I once considered myself a hopeless case and I was wrong. I do want to live now so in my case it made sense what the doctors did. However, subjectively, the hope that was left was improving nutrition and getting a good therapist. With meds alone, I think I'd still not want to live.

 

Re: (Really) Cold water..back in the day..

Posted by undopaminergic on December 1, 2021, at 8:56:59

In reply to Re: (Really) Cold water..back in the day.., posted by Lamdage22 on December 1, 2021, at 5:25:20

> I once considered myself a hopeless case and I was wrong. I do want to live now so in my case it made sense what the doctors did. However, subjectively, the hope that was left was improving nutrition and getting a good therapist. With meds alone, I think I'd still not want to live.
>

Psychostimulants used to wipe out my suicidal ideation in a matter of minutes after a dose.

-undopaminergic

 

Re: (Really) Cold water..back in the day..

Posted by Lamdage22 on December 1, 2021, at 9:21:10

In reply to Re: (Really) Cold water..back in the day.., posted by undopaminergic on December 1, 2021, at 8:56:59

They dont anymore? My psychiatrist wouldnt prescribe. Did you get more delusions etc. while on them? I recall you experience psychotic symptomd at times.

> Psychostimulants used to wipe out my suicidal ideation in a matter of minutes after a dose.
>
> -undopaminergic
>

 

Re: (Really) Cold water..back in the day..

Posted by undopaminergic on December 1, 2021, at 11:01:37

In reply to Re: (Really) Cold water..back in the day.., posted by Lamdage22 on December 1, 2021, at 9:21:10

> They dont anymore?

At first, a potent dopaminergic stimulant like methylphenidate was enough on its own. Last time I checked, however, I needed a sizeable (maybe 500 mg) dose of caffeine in addition.

> My psychiatrist wouldnt prescribe. Did you get more delusions etc. while on them? I recall you experience psychotic symptomd at times.
>

Not directly, but indirectly, by relieving my apathy, which comes with poverty of thought, there was simply a tremendous quantity of additional (beyond apathy) thoughts, some of which sometimes turning into delusions. So, with stimulants, there is simply much more opportunity for delusions to form -- at least if they provide relief from baseline apathy. But it's worth it. (Very few of the delusions were actually problematic.)

-undopaminergic

> > Psychostimulants used to wipe out my suicidal ideation in a matter of minutes after a dose.
> >
> > -undopaminergic
> >
>
>

 

Re: (Really) Cold water..back in the day..

Posted by Lamdage22 on December 1, 2021, at 13:58:54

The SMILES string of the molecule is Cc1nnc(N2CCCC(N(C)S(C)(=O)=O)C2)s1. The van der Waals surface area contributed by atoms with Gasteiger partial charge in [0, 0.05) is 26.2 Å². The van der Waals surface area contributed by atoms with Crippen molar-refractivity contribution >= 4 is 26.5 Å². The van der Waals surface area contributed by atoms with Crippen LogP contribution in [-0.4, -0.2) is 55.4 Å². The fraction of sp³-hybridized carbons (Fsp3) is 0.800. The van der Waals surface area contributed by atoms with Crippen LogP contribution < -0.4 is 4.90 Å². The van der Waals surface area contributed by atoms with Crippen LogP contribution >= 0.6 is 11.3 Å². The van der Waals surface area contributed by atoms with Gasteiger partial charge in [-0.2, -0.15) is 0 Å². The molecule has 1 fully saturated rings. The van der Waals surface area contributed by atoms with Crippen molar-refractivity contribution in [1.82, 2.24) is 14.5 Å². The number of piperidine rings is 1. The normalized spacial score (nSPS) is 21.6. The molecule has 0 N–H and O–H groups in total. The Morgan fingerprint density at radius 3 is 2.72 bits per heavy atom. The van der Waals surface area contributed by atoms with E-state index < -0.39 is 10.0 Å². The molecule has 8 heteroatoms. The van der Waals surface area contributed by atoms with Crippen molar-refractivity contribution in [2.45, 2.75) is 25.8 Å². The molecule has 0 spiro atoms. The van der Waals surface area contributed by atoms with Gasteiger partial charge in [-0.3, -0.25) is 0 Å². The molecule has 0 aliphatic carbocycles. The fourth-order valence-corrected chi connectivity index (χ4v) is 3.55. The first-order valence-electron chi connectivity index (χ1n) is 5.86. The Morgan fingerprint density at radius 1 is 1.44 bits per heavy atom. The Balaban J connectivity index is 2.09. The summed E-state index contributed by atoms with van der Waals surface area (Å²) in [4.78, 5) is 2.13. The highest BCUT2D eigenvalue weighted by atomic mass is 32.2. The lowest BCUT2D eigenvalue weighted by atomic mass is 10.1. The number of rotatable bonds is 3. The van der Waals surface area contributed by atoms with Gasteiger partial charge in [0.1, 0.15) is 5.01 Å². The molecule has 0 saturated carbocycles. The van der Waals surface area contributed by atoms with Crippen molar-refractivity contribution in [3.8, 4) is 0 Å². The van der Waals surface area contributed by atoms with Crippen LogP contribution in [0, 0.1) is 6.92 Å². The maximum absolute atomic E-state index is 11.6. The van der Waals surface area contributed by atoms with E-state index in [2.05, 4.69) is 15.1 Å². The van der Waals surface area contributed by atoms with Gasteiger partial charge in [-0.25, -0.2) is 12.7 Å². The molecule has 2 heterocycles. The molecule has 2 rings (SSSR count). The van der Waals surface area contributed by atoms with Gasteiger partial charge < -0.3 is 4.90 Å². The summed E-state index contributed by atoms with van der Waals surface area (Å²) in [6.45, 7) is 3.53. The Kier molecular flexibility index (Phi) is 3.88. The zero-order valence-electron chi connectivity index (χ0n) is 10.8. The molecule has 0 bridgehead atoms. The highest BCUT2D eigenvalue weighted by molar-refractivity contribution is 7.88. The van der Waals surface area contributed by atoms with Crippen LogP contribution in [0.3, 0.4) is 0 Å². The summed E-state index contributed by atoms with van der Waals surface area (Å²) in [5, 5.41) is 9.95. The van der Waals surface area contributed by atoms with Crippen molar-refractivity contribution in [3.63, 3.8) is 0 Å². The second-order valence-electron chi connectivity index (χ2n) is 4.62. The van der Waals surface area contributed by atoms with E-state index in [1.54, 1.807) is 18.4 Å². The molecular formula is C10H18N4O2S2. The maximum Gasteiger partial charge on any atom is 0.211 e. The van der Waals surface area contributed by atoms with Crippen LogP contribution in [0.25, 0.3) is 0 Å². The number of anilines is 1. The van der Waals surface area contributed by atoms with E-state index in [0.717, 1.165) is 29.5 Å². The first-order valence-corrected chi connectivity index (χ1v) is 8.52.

In reply to Re: (Really) Cold water..back in the day.., posted by undopaminergic on December 1, 2021, at 11:01:37

I understand you are excited that it relieved your symptoms but I question how sustainable that is long term. IE Would it keep producing that result. Do you think it would?

 

Re: (Really) Cold water..back in the day.. Lamdage22

Posted by Jay2112 on December 1, 2021, at 15:59:36

In reply to Re: (Really) Cold water..back in the day.., posted by Lamdage22 on December 1, 2021, at 5:25:20

> I once considered myself a hopeless case and I was wrong. I do want to live now so in my case it made sense what the doctors did. However, subjectively, the hope that was left was improving nutrition and getting a good therapist. With meds alone, I think I'd still not want to live.

Actually, I think we are quite similar! Being bipolar II, I really want to avoid getting too 'low' or off the freakin walls 'high'. And...to me..it's always been.."Whatever gets you through the night". Medications are just a part of the tools, the equation into whatever 'health and happiness' is. I am still looking for good therapy, as it is hard for me to monetarily afford.

Jay

 

Re: (Really) Cold water..back in the day..

Posted by Lamdage22 on December 1, 2021, at 23:28:47

In reply to Re: (Really) Cold water..back in the day.. Lamdage22, posted by Jay2112 on December 1, 2021, at 15:59:36

It took a long time of trial and error for me to find someone who can facilitate positive change. I am leaning more towards analytical therapy than CBT which is why my current therapist works analytically. A history of psychosis does not necessarily mean you can't work analytically. I found that out two years ago.

Hang in there.

> I am still looking for good therapy, as it is hard for me to monetarily afford.
>
> Jay
>
>

 

Re: (Really) Cold water..back in the day..

Posted by Lamdage22 on December 2, 2021, at 3:57:14

In reply to Re: (Really) Cold water..back in the day.., posted by Lamdage22 on December 1, 2021, at 23:28:47

It is a shame that insurances don't cover psychotherapy in most countries. After all, society has an interest in members as healthy as possible. And you leave a certain percentage of possible improvement behind. I think that percentage is pretty high.

 

Re: (Really) Cold water..back in the day..

Posted by undopaminergic on December 2, 2021, at 8:35:47

In reply to Re: (Really) Cold water..back in the day.., posted by Lamdage22 on December 1, 2021, at 13:58:54

> I understand you are excited that it relieved your symptoms but I question how sustainable that is long term. IE Would it keep producing that result. Do you think it would?
>

Well, as I implied, the dopaminergic (cocaine-like) stimulant on its own stopped working, although it did happen only after many years. So in that sense, it wasn't sustainable. I don't know if the combination with caffeine would also stop working with time. So the answer to your question is maybe -- I don't know.

I'm unable to use this treatment now because I'm hospitalised and the doctors here are very negative toward this class of drugs, as well as benzodiazepines, and certain others, including anticholinergics; meanwhile they are infatuated with clozapine and olanzapine (Zyprexa).